There’s also a time limit to when and how creditors can file a claim against your estate. Once probate begins – after your chosen representative, or a dutiful loved one, petitions the courts and gets a date – one of the first orders of business is to notify both creditors and beneficiaries. Your representative does not need to go out of their way to contact every creditor individually, especially if they aren’t sure who or what you owe. But they need to publicly announce your death and subsequent probate process, usually via the local newspaper. This is how most lenders and creditors pick up on the potential for a claim.
Every state has a deadline for companies to no longer issue claims against an estate. In California, this period is about sixty days from when the creditor receives a personal notice or four months from when the personal representative is first issued letters regarding the start of probate.
If a creditor fails to issue a claim within the deadline, that’s that. They cannot pursue the debt.
If a creditor does issue a claim, then it’s a matter of determining how the estate should pay it. The contents of an estate cannot be distributed until all debts are paid off – your personal representative is responsible for withholding the contents of the estate from would-be heirs until they’re sure there aren’t any final debts left to resolve. Prematurely distributing the estate may result in a complicated situation, to say the lease.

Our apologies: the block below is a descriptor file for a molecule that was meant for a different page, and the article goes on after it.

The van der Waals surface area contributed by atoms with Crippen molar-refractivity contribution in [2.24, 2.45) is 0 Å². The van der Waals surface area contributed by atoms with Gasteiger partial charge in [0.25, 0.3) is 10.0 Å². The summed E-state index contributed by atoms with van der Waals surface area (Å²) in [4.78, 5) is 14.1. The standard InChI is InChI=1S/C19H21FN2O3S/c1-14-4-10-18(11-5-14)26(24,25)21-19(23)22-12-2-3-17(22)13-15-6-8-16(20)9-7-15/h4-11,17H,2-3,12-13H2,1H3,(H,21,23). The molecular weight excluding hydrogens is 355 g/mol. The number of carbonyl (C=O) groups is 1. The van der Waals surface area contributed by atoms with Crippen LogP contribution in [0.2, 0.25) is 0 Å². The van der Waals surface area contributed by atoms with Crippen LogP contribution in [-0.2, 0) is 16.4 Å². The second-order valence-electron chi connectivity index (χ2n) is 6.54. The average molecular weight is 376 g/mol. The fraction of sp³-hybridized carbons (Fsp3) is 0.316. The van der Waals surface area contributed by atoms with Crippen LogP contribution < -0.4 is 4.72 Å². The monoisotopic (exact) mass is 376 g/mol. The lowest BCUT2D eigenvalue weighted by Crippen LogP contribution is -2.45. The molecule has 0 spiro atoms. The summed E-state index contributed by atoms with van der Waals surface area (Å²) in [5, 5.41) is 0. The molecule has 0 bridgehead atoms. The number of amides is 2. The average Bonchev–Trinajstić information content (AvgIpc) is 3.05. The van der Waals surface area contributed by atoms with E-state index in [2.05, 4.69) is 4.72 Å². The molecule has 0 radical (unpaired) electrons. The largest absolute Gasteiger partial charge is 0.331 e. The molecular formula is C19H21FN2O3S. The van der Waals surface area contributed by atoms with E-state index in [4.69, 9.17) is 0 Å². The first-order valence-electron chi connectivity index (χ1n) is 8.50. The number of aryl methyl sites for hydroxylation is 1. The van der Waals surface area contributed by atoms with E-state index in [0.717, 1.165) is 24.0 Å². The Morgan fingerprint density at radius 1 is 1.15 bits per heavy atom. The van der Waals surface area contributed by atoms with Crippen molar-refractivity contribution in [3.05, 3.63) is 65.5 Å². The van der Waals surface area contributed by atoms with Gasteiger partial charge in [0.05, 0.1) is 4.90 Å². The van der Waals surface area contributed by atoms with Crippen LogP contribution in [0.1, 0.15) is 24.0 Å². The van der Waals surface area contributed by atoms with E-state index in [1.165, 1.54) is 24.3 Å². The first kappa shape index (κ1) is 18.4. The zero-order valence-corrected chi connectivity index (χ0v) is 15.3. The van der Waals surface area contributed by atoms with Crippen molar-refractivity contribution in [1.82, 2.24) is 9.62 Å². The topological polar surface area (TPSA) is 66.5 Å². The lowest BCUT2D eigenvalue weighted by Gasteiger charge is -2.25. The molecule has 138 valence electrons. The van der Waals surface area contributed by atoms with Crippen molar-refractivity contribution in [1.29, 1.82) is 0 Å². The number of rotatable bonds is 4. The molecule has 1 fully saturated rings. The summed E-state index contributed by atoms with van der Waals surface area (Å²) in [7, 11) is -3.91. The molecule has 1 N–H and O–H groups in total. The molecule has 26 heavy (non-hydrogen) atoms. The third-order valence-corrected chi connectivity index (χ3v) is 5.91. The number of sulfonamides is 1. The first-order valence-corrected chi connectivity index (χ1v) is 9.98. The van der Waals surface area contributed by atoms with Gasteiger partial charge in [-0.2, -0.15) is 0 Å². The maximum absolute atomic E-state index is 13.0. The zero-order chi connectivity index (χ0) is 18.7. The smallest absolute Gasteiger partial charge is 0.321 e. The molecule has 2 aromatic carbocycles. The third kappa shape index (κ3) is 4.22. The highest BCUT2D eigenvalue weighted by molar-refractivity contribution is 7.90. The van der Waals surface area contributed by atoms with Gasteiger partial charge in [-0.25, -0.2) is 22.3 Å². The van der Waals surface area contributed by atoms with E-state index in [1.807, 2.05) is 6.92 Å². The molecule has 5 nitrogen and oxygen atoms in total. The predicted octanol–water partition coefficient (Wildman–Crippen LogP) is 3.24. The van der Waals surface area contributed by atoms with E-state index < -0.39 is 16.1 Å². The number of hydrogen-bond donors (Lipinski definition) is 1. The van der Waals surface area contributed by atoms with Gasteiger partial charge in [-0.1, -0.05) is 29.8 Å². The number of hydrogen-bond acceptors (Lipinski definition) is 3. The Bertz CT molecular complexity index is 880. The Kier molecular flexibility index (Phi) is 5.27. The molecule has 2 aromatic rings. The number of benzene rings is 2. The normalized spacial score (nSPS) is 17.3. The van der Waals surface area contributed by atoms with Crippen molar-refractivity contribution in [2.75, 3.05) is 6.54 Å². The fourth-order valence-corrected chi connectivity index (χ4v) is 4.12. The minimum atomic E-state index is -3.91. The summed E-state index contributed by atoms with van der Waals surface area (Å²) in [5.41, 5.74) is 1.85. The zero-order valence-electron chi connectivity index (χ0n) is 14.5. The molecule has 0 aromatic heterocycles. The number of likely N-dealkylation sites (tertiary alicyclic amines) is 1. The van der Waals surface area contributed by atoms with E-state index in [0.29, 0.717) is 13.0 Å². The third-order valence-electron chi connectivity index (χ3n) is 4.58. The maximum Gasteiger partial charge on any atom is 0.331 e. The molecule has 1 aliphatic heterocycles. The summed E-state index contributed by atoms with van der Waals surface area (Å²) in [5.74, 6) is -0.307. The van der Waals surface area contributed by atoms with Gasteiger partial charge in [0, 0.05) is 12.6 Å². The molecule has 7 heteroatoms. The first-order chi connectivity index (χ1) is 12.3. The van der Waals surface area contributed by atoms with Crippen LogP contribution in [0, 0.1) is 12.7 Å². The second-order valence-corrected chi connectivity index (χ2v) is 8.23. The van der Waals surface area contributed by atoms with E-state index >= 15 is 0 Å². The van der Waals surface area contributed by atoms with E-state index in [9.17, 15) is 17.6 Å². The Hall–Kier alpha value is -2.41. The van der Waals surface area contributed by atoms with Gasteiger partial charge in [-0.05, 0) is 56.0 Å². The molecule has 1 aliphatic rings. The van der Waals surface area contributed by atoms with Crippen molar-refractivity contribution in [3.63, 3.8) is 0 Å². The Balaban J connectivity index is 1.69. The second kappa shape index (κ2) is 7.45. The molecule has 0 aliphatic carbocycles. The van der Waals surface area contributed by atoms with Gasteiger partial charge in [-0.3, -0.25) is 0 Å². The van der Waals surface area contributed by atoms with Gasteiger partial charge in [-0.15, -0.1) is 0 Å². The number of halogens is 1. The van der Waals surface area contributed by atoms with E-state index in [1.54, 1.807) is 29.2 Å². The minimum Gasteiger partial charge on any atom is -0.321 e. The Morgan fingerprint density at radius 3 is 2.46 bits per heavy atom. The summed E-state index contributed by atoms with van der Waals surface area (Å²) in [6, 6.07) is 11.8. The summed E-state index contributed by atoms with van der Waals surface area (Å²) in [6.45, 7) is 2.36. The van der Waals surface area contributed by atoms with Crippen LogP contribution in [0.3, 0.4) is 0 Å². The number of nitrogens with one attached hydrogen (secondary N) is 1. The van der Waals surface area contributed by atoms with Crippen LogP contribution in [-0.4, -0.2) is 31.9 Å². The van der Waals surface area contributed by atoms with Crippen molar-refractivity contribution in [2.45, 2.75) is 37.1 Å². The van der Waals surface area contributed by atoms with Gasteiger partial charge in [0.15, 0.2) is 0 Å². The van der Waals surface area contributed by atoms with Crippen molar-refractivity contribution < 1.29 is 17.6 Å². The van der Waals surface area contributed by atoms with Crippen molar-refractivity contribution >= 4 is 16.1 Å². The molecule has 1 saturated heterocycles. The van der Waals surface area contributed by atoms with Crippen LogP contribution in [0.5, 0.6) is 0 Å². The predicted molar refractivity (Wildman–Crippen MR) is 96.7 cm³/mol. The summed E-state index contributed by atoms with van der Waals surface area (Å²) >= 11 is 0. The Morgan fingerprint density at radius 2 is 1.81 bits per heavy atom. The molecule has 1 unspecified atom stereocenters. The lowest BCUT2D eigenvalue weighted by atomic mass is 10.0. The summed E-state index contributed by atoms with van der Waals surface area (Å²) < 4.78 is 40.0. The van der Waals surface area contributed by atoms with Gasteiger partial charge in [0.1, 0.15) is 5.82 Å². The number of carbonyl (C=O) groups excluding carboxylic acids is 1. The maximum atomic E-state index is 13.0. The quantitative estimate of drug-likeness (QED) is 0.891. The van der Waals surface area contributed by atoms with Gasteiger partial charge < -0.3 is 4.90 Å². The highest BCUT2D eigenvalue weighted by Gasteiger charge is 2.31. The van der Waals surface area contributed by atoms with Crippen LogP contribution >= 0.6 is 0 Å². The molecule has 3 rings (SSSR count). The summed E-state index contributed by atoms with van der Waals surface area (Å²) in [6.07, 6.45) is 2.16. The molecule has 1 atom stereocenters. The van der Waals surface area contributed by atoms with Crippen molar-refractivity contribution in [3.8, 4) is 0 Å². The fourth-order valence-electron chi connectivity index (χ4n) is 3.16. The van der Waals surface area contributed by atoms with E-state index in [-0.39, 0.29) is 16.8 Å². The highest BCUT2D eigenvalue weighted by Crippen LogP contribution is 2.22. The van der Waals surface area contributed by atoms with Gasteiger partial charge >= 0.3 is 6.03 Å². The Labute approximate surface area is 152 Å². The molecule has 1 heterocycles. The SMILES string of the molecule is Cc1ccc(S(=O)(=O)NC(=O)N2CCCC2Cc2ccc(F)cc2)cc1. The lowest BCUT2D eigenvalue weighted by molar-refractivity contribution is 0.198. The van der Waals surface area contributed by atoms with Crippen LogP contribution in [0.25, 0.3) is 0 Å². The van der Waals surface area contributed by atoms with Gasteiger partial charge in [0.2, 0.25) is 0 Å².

What About Other Types of Debt?
Nearly all debts require creditors to file a claim against the estate and claim what they can. Certain debts supersede others, and it is not always first-come-first-served. For example, if the decedent was under lien, the creditor who claimed a lien will usually be the first to collect on their debt.
Suppose the debt was on a particular property, such as a loan on the family home. In that case, an arrangement could be made to allow the beneficiaries who inherit the property to continue making payments on behalf of the decedent while retaining said property.
Can You Avoid Probate?